Fall: Deepfake-style technology was used to remove F-bombs from thriller

Director Scott Mann’s thriller Fall, which stars Grace Caroline Currey (a.k.a. Grace Fulton, Shazam!) and Virginia Gardner (Halloween 2018) as a pair of characters who get stuck at the top of a 2000 foot tall radio tower, is set to reach theatres this Friday, August 12th. It looks like it could make for a fun, exciting time in the theatre… and now it turns out there’s a game you can play while watching the movie as well. Let’s call it Spot the Missing F-Bombs, because Variety reports that Deepfake-style technology was used to remove more than thirty F-bombs from the movie so it could secure a PG-13 rating.

When Fall first caught the attention of distributor Lionsgate, it was obviously going to earn an R rating for the amount of times the characters said “F*ck” and its various permutations. Things it would make sense for them to say, given the situation they’re stuck in. But Lionsgate wanted to give the movie a theatrical release, and felt it would be more profitable with a PG-13. So Mann had to rely on an artificial-intelligence dubbing technology system developed by Flawless to scrub his movie of the f*cks. Luckily, Mann happens to be the co-CEO of Flawless.

Variety explains,

the Flawless team in post-production changed more than 30 F-bombs throughout the movie into PG-13-acceptable epithets like “freaking” along with a few other lines of dialogue. Flawless, founded in 2021, originally designed its TrueSync AI-based system to provide a better dubbing solution for films translated into other languages. Employing the same principles used to create “deepfakes,” TrueSync alters the mouth movements of the actors to match the alternate dialogue being spoken (a process the startup calls “vubbing”). Mann realized the Flawless engine could also be used to clean up the F-words in his movie.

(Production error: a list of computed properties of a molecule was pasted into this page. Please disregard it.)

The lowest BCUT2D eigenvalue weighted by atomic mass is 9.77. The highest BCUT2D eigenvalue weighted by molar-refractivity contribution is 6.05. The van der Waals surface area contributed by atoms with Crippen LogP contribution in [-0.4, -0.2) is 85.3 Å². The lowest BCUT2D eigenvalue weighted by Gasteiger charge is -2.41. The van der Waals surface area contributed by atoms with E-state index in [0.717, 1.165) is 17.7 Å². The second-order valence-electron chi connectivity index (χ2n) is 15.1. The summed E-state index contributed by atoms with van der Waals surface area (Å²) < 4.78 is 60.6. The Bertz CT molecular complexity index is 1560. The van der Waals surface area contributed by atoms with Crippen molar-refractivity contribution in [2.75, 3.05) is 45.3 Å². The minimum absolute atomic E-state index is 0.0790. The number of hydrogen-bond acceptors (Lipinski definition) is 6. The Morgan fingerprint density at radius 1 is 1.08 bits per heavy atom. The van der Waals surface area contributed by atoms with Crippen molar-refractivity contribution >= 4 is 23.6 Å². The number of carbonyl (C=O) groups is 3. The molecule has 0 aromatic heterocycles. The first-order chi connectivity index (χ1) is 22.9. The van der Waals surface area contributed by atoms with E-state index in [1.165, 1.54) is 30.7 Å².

Mann said,

For a movie like this, we can’t reshoot it. We’re not a big tentpole… we don’t have the resources, we don’t have the time, more than anything else. What really saved this movie and brought it into a wider audience was technology.”

Currey says the technology is so impressive, she can’t even tell which of her lines were dubbed. But when Gardner’s character says “Now we’re now stuck on this stupid freaking tower in the middle of freaking nowhere,” you can be pretty sure that Gardner didn’t say “freaking” on set.

Mann wrote the screenplay for Fall with Jonathan Frank, crafting the following story:

For best friends Becky and Hunter, life is all about conquering fears and pushing limits. But after they climb 2,000 feet to the top of a remote, abandoned radio tower, they find themselves stranded with no way down. Now Becky and Hunter’s expert climbing skills will be put to the ultimate test as they desperately fight to survive the elements, a lack of supplies, and vertigo-inducing heights.

Jeffrey Dean Morgan (The Walking Dead) and Mason Gooding (Scream 2022) are also in the cast.

James Harris and Mark Lane, who previously produced 47 Meters Down – which trapped Mandy Moore and Claire Holt at the bottom of shark-infested waters – produced Fall with Scott Mann and Christian Mercuri. Brianna Lee Johnson was the line producer.

What do you think of Fall using Deepfake-style technology to clean up the language for a PG-13 rating? Share your thoughts on this one by leaving a comment below.


Source: Variety

About the Author

Cody is a news editor and film critic, focused on the horror arm of JoBlo.com, and writes scripts for videos that are released through the JoBlo Originals and JoBlo Horror Originals YouTube channels. In his spare time, he's a globe-trotting digital nomad, runs a personal blog called Life Between Frames, and writes novels and screenplays.